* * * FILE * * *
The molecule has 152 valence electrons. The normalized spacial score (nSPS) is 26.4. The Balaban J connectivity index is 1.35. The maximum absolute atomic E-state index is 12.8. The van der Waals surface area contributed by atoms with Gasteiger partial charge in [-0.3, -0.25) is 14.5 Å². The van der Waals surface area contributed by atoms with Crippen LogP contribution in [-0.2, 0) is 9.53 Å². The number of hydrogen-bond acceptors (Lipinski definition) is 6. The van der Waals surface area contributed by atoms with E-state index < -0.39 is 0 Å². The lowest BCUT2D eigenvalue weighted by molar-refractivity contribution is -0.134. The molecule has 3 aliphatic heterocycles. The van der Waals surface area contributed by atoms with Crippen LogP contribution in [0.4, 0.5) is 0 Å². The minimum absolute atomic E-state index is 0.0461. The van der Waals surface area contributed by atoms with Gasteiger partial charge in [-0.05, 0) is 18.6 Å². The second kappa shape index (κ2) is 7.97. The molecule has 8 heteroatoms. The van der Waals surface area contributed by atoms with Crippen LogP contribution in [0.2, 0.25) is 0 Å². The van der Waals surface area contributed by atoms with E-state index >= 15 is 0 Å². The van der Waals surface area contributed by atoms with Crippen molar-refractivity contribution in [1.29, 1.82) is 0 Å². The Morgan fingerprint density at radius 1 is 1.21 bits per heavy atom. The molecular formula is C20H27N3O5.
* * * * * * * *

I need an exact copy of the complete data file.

The molecule has 152 valence electrons. The normalized spacial score (nSPS) is 26.4. The Balaban J connectivity index is 1.35. The maximum absolute atomic E-state index is 12.8. The van der Waals surface area contributed by atoms with Gasteiger partial charge in [-0.3, -0.25) is 14.5 Å². The van der Waals surface area contributed by atoms with Crippen LogP contribution in [-0.2, 0) is 9.53 Å². The number of hydrogen-bond acceptors (Lipinski definition) is 6. The van der Waals surface area contributed by atoms with E-state index < -0.39 is 0 Å². The lowest BCUT2D eigenvalue weighted by molar-refractivity contribution is -0.134. The molecule has 3 aliphatic heterocycles. The van der Waals surface area contributed by atoms with Crippen LogP contribution in [0.4, 0.5) is 0 Å². The minimum absolute atomic E-state index is 0.0461. The van der Waals surface area contributed by atoms with Gasteiger partial charge in [-0.05, 0) is 18.6 Å². The second kappa shape index (κ2) is 7.97. The molecule has 8 heteroatoms. The van der Waals surface area contributed by atoms with Crippen LogP contribution in [0.2, 0.25) is 0 Å². The van der Waals surface area contributed by atoms with E-state index >= 15 is 0 Å². The van der Waals surface area contributed by atoms with Crippen molar-refractivity contribution in [1.29, 1.82) is 0 Å². The Morgan fingerprint density at radius 1 is 1.21 bits per heavy atom. The molecular formula is C20H27N3O5.